"The people who sit in darkness have seen a great light, on those dwelling in a land overshadowed by death light has arisen" (Mt 4:16). When you glance through our church narthex, you will see signs of spiritual light. The Pro-Life basket raffle and Pro-Life baby shower donation displays (thanks to Pat Minick, Evelyn Watson, Rachel Clark, and the CCW) signify the light of Christ. Jesus is a great light shining on those in darkness and overshadowed by death. Jesus as light brings hope; his great light surpasses the darkness of the culture of death that overshadows our contemporary world. The darkness of death manifests itself in abortion, euthanasia, the death penalty, gun violence, poverty, and other anti-dignity of live acts. We must reflect the light of Christ. We are to be the light shining to overcome darkness. Jesus, the great light, calls us to work and pray to defend human life from conception to natural death.
In the United States, we usually celebrate "Mass for giving Thanks to God for the gift of Human Life on January 22, the anniversary of Roe v Wade (overturned by the US Supreme Court on June 24, 2022- a happy day). However, since it falls on a Sunday this year, we shall celebrate the Mass on Monday, June 23, at 8:00 a.m. Mass. For decades, many Catholics have been praying and marching for respect for life, and we must continue to do so. It calls for sacrifices. I remember my first march for life in Washington, DC, in 2004; it was a cold day for someone who lived most of his life in the tropics. But the advocacy for protecting the life of the unborn and all endangered life was worth the sacrifice made that freezing day. It is still worth it today as the Word of God continues to enlighten us.
On this Sunday of the Word of God, as declared by Pope Francis in his motu propio of September 30, 2019, Aperuit illis, I urge every one of us to seek the light of Christ in the Scriptures. The word of God is a light unto our feet (Ps. 119:105). Therefore, let us make it an ongoing, lifelong habit of studying God's Word. Some of us have studied the Bible in a Year with Fr. Mike Schmitz; we can do it repeatedly. Fr. Schmitz is also leading us in a year-long study of the Catechism of the Catholic Church. Days 14-17 of last week focused on God's Word. These sections of The Catechism are beneficial in reading and interpreting the Sacred Scriptures. If you have not done so, please sign up for these podcasts and follow them religiously. Georgian Azzalina, our religious education coordinator, invites us to a discussion based on these podcasts. Please check the bulletin for directions for joining the discussion group.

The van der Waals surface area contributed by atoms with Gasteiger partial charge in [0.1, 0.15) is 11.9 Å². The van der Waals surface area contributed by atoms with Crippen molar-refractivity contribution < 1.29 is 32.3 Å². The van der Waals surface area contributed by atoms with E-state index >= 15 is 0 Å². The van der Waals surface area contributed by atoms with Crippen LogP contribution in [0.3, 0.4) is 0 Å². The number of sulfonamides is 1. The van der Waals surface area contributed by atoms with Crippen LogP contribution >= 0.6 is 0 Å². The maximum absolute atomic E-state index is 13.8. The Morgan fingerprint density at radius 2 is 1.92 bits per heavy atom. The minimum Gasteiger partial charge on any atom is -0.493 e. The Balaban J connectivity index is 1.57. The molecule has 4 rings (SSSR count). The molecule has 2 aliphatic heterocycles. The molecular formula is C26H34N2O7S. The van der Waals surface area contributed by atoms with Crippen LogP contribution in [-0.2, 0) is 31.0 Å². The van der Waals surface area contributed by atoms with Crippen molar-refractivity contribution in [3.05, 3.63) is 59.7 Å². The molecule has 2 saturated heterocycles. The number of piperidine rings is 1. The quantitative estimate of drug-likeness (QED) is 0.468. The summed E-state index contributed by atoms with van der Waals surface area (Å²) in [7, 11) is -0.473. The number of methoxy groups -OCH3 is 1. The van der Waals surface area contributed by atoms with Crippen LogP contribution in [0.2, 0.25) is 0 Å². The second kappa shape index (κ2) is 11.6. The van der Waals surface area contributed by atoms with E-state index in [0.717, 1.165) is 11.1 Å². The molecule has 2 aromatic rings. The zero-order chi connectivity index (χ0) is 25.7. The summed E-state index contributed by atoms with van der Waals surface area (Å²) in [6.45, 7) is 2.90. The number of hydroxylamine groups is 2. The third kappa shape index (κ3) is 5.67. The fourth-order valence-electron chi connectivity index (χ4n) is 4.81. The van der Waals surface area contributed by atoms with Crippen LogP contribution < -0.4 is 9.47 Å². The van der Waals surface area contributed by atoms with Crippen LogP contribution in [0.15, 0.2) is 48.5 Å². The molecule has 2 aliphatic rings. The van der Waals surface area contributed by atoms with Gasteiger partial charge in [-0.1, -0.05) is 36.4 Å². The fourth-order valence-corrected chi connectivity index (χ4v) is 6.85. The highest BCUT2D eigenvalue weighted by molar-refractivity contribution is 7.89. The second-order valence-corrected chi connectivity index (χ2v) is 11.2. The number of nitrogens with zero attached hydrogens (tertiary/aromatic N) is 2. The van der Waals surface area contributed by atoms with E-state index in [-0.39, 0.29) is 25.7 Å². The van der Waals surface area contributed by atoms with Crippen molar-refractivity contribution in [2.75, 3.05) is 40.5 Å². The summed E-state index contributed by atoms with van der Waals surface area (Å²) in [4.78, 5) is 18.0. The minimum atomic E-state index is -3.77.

Christ called us to spread the light of faith, hope, joy, unity, and peace. How are you called to be a light in your family, parish, and community at large? Can you be a light of unity in a world fragmented by disagreement over the meaning of life? Let us pray for unity among all Christians and all people of the world. Make the light of Christ shine on those dwelling in darkness.
In His Light,
Fr. Bernard, OP